The IBM System Storage® SAN48B-5 (aka Brocade 6510) switch is designed to meet the demands of hyper- scale private or hybrid cloud storage environments by delivering Gen 5 Fibre Channel technology and capabilities with 16 Gbps performance that support highly virtualized environments. To enable greater flexibility and investment protection, SAN48B-5 is configurable in 24, 36 or 48 ports and supports 2, 4, 8, 10 or 16 Gbps speeds in an efficiently designed 1U package. The recently enhanced SAN48B-5 is fully qualified for IBM z Systems and FICON environments, including z13 and z13s. As can be seen by the various z Systems switching qualification letters on IBM ResourceLink, the SAN48B-5 (Brocade 6510) is the only non-director class switch (smaller switch) qualified by IBM zSystems for z13 and z13s. Cisco does not have a similarly qualified switch.
Why switched FICON/zHPF for a z13s-DS8884 environment?
Many z13s/DS8884 end users may be thinking that with a smaller number of FICON Express16S channels and 16Gbps host adapters on the DS8884, they do not need a FICON director and should go the direct attached route for their FICON/zHPF connectivity. It likely is true that these clients will not require the number of ports a FICON director provides and/or will not be able to justify the cost of FICON directors, even a four slot model such as the IBM SAN384B-2. However, there are significant technical and business benefits to running switched FICON/zHPF. A newly published IBM technical white paper (Why Switched High Performance FICON for z Systems?) that Brocade and IBM collaborated on covers these technical and business benefits in great detail. Let’s summarize:
Consolidation: switched architectures use fewer channels, fewer host adapter ports on storage devices, and allow for the end user to run these at higher utilization rates.
Higher availability - Most z Systems end users plan 8 paths to a device. Unlike a direct attached architecture, using a switched architecture allows you to still have 8 paths to a device, even when there is a failure.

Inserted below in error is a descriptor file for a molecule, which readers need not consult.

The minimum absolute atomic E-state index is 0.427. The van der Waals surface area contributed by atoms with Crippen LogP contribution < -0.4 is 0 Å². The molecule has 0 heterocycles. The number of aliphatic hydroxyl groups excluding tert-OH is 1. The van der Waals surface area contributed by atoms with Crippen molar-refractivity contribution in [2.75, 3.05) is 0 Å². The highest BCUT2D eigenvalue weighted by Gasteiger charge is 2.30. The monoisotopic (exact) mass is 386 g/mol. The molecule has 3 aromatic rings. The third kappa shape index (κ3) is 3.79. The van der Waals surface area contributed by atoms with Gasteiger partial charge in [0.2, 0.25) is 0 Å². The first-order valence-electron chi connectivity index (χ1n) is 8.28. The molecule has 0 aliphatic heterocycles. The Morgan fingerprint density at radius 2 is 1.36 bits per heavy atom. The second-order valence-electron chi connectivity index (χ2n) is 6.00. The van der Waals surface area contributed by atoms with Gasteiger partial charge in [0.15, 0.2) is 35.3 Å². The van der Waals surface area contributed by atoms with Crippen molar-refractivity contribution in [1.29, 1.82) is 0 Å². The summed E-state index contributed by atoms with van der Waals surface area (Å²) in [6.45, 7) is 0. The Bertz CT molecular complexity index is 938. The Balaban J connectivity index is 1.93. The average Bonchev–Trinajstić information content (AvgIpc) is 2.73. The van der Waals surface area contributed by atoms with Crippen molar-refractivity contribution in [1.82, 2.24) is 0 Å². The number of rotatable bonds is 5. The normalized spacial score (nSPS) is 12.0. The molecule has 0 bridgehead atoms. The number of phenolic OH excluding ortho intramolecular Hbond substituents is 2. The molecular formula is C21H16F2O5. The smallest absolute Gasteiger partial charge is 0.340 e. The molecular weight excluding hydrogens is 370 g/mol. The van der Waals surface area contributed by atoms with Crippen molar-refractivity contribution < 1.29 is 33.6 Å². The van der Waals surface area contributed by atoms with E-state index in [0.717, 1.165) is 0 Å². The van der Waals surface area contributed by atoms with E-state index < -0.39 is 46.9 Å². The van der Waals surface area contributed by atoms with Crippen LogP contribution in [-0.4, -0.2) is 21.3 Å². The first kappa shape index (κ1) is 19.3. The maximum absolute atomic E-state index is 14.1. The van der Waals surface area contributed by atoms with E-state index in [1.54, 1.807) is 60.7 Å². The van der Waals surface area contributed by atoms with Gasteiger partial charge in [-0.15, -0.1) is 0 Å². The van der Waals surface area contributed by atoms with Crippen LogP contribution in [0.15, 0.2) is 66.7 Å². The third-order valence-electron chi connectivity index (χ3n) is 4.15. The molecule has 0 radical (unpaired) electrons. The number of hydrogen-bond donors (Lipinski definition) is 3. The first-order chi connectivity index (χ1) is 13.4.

Use Fan-In/Fan-Out architectures - Switched architectures allow the end user to use fan-in/fan-out designs to have fewer, higher utilization (expensive) channels connected to more lower utilized host adapter ports on storage devices.
Scalability – It is more likely for large configurations with a z13s to run out of FICON channels when using direct attach architectures
Distance - FICON channels will support up to 10 km distance without a switch. For longer distances, a switch is required due to buffer credit issues.
Linux and NPIV - Customers running large Linux on z implementations will want to use Node Port ID Virtualization (NPIV) to consolidate the number of FCP channels being used. NPIV requires a switched architecture.
For z13s/DS8884 end users, the IBM SAN48B-5 is the ideal platform (and the only z Systems qualified switch) to provide these benefits. It uses the same ASICs as the FICON director class products, so it has the same technology features and performance capabilities as FICON director class products. The SAN48B-5 uses Brocade Fabric Vision technology to simplify the management and monitoring of the FICON SAN. Lastly the SAN48B-5, like the z13s FICON Express16S channels and the DS8884 16Gbps host adapters, supports FEC. A z13S-SAN48B-5-DS8884 configuration provides high performance, high availability 16Gbps FICON links with FEC end to end.
Brocade FICON switching technology provides the FICON SAN infrastructure for all 20 of the top 20 largest banks in the world I mentioned earlier. There are significant benefits to using switching for all FICON environments, including “mid-range” environments with the IBM SAN 48B-5 connecting z13s and DS8884. The combination of z13s, DS8884, and IBM SAN48B-5 is 3 scores for the end user who implements them together: in other words, the z13S-DS8884-SAN 48B-5 is a “mid-range” hat trick. The team with a hat trick usually wins.
I hope you enjoyed the blog. Please let me know what you think (about this post, or this year’s Stanley Cup Playoffs).